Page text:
Butlins holiday camps celebrate their 70th birthday this year. A vacation destination for millions of people over the years, the ranks of red coat entertainers have also launched the careers of some of British entertainment's most familiar stars.
O'Connor appeared on the US' Ed Sullivan Show three times
Des O'Connor's career has spanned TV, stage and music over five decades.
Before finding fame, he was a Butlins red coat, a holiday camp entertainer who wears the designated jacket.
The red coats organise games and provide all the camp's entertainment, particularly when the British summer rain limits outside activities.
O'Connor found fame as a singer in the 1960s, while also hosting his own sketch and stand-up show for ITV.
He became a staple of TV light entertainment during the 1970s and 1980s.
One of ITV's most familiar faces, he has had his own chat show on the channel for many years.
More recently the 74-year-old has formed a successful on-screen partnership with Melanie Sykes, presenting an afternoon talk show that has been running since 2002.
He said of his time in Butlins: "I've always had the gift of the gab. I think that started when I worked at Butlins where I did the tombola five hours a day for five months.
"Actually playing the game took 25 minutes, the rest was selling tickets and so on and I had to keep 2,000 people entertained and I had to think about funny things to say and I suddenly found the way to get humour out of it."
Jimmy Tarbuck attended the same school as John Lennon
Holiday camp: Pwlhelli, 1950s
Jimmy Tarbuck is one of Britain's best-known comedy performers, although he has disappeared from TV screens since the early 1990s.
He started his first TV show, It's Tarbuck, in 1964 just a year after a stint as host on stage at the London Palladium.
His show was a mix of stand-up routines, sketches and guest performers.
He was regular on TV screens with this mix of comedy and guests during the 1970s and 1980s.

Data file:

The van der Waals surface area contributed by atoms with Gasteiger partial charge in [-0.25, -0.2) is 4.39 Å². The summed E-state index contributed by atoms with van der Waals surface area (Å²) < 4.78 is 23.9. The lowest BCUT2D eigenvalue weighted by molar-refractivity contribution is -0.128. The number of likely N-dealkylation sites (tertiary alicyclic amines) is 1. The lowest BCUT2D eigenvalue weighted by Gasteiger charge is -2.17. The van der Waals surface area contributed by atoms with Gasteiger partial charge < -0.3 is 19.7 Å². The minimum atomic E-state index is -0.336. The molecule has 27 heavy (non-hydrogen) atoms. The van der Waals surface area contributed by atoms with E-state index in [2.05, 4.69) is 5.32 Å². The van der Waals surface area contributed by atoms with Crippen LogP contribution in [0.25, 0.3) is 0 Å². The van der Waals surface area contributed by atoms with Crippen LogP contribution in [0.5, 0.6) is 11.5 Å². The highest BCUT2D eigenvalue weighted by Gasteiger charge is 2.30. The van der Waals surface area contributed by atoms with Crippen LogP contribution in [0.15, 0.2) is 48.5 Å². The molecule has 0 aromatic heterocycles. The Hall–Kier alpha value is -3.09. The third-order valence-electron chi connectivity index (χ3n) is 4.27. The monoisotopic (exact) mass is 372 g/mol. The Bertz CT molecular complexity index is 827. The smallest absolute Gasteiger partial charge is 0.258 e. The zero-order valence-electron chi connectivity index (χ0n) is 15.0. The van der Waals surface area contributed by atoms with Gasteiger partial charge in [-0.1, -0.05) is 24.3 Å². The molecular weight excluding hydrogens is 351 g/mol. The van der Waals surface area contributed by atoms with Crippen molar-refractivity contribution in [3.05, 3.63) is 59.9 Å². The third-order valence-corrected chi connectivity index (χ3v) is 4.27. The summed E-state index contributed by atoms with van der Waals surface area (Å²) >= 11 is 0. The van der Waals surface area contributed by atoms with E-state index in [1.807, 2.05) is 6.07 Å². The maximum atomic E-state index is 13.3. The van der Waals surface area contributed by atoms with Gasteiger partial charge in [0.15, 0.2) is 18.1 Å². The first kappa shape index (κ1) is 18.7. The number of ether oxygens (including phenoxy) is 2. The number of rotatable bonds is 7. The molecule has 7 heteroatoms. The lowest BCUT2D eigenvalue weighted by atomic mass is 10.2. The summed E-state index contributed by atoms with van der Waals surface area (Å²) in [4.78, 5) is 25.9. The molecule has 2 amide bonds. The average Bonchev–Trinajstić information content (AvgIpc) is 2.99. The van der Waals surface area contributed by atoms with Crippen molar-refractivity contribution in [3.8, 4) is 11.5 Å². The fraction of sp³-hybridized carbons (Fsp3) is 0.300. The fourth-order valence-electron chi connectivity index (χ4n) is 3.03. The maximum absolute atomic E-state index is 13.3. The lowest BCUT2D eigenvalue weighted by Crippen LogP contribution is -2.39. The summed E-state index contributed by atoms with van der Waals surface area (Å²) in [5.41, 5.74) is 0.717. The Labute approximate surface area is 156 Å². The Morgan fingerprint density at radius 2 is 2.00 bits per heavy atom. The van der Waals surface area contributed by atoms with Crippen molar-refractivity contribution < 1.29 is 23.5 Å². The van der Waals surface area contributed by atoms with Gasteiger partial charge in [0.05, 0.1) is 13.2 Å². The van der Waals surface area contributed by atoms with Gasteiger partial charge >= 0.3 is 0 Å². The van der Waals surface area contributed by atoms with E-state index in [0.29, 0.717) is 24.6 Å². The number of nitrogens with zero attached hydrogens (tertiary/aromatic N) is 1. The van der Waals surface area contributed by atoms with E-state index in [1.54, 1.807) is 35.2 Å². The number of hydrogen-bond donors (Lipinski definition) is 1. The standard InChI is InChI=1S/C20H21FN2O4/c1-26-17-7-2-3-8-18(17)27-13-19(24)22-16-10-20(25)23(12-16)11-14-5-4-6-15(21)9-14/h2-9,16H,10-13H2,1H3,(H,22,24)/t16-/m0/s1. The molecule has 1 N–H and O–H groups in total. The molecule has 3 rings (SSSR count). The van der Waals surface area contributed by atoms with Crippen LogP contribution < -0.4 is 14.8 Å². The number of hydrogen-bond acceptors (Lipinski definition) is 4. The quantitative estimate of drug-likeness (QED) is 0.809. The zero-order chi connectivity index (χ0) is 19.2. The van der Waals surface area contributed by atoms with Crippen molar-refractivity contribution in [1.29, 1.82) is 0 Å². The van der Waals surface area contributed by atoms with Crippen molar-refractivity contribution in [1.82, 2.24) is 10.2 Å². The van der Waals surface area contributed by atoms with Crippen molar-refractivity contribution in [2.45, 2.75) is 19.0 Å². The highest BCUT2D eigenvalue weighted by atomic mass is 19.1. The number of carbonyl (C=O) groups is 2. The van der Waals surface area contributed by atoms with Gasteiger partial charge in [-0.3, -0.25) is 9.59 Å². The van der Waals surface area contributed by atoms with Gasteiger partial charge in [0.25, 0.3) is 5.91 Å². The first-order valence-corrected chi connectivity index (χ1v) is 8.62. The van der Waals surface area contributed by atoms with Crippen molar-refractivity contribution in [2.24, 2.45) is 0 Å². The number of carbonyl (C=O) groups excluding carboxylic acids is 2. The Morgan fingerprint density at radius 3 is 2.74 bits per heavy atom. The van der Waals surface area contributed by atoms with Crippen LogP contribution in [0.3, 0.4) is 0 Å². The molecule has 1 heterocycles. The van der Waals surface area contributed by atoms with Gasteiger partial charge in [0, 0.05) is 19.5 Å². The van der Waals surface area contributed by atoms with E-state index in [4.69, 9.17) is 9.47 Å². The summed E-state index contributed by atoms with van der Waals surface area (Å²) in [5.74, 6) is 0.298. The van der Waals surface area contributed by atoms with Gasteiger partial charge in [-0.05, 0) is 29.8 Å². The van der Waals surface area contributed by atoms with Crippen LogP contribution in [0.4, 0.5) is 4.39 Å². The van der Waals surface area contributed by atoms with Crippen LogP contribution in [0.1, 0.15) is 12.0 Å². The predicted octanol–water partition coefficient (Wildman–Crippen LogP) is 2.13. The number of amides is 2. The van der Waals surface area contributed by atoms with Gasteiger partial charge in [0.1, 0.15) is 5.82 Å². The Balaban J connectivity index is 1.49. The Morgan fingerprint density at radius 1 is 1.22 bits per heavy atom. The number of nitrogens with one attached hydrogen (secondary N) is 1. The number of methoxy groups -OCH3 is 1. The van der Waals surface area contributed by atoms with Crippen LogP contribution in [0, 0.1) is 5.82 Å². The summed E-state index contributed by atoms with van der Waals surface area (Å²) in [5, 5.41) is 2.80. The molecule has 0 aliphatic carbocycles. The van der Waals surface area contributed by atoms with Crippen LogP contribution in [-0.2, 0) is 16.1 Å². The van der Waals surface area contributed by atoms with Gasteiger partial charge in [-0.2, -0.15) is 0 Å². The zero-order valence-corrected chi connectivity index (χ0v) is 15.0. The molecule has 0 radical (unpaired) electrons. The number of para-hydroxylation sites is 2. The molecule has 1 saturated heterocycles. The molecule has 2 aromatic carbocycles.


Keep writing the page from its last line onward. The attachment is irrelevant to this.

A pilot for a BBC series, Life's a Pitch, in which Tarbuck mixed sport and comedy was not commissioned after being broadcast in 2000.
SIR CLIFF RICHARD
Holiday camp: Clacton-on-Sea, 1950s
Sir Cliff's hits include Living Doll and Summer Holiday
Sir Cliff Richard's red coat days saw the birth of his rock and roll career, performing with a backing group called The Drifters for £25 a week.
The singer, whose camp show repertoire was heavily influenced by Elvis Presley, scored his first chart success, number two hit Move It, shortly after leaving his Butlins engagement in 1958.
He is now regarded as a national treasure - a singer whose long-running career has seen more than 35 Top 10 albums and seven number ones.
He has sold more than 21 million singles in the UK alone and in 1963 was the world's biggest-selling artist.
He holds the unique distinction of having a UK number one single in five different decades.
A committed Christian, he splits his time between gospel and secular concert tours and appearances.
Barrymore came second in this year's Celebrity Big Brother
Holiday camp: Clacton-on-Sea, 1970s
Michael Barrymore, 53, has enjoyed a brief renaissance in his career since appearing on Celebrity Big Brother in January this year.
The former TV star returned to the limelight after his reputation plummeted following the death of a man at his home in 2001.
He had been one of the biggest names on British TV, presenting a string of game shows and programmes focused on ordinary people.
Barrymore began his career in light entertainment when he became a Butlins red coat after leaving school at the age of 15.
The comedian and entertainer went on to serve his time on the club circuit, before winning the ITV's New Faces talent show in 1979.
Other notable redcoats: Dave Allen, Ted Rogers, Rod Hull, Terry Scott, Darren Day and Ian "H" Watkins and Lisa Scott-Lee of Steps.